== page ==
Evolution of the American consumer
Traditional drivers of taste, price and convenience are no longer the key deciding factors when it comes to food and beverage purchases
According to a recent study, “Capitalizing on the Shifting Consumer Food Value Equation,” roughly half of Americans surveyed (51 percent) weigh “evolving drivers”—health and wellness, safety, social impact, experience and transparency—in their purchasing decisions, in addition to the “traditional drivers” of taste, price and convenience.
Market analyst Deloitte collaborated with the Food Marketing Institute (FMI) and Grocery Manufacturers Association (GMA) on the year-long study that surveyed 5,000 consumers and interviewed executives in the retail, food and beverage manufacturing, ingredient and agricultural industries.
“Contrary to conventional wisdom, it’s not just the millennials or most affluent putting these evolving drivers in the mix,” says Jack Ringquist, principal, Deloitte Consulting LLP and global consumer products leader. “Our research reveals the preference for these attributes does not differ by generation, income level or region, but is pervasive across these groups. The US consumer has changed in a fundamental and impactful way, and people’s preferences are becoming even more fragmented than the food industry may have anticipated.”
The study also found nearly three-quarters (74 percent) of the consumers surveyed believe a definition of food safety limited to “one that will not cause any immediate, physical harm” is insufficient. Consumers now link health, wellness and transparency with their definition of safety and include factors such as free from harmful ingredients (62 percent); clear and accurate labeling (51 percent); and fewer ingredients, processing and nothing artificial (42 percent).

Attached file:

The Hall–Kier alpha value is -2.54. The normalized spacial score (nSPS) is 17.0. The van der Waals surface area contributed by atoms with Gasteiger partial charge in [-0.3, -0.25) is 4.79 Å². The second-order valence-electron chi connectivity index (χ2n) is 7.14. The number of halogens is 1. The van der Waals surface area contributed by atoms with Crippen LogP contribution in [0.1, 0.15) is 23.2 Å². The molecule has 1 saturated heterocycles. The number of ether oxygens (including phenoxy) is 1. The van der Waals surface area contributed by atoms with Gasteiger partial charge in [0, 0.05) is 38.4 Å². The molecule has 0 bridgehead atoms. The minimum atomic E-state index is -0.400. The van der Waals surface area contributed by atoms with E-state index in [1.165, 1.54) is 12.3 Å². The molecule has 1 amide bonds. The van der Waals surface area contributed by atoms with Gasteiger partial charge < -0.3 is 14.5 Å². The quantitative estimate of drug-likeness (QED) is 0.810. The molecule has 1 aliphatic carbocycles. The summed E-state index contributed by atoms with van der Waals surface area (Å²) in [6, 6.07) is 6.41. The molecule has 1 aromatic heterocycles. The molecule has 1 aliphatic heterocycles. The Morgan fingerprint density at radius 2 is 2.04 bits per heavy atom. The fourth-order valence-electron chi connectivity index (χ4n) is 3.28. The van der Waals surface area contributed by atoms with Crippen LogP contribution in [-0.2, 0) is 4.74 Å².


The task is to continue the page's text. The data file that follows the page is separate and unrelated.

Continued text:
“Food retailers are inherently ‘shopper advocates,’ and they respect their customers want both genuine and transparent shopping experiences,” says FMI Chief Collaboration Officer Mark Baum. “Our study sheds light on how companies can better understand the intersection of these new consumer food values and their own growth strategies.”
Industry implications of the report include:
-Consumer tastes and preferences will continue to fragment.
-The role of retailers in influencing consumer purchases will continue to increase.
-Smaller, newer companies will leverage new technologies and third-party relationships and improve engagement to earn consumer trust.
-Larger competitors within the industry will adjust to fulfill new, unique value propositions.
-Market success will be determined by building purpose-driven competitive advantages.
The full report can be found here.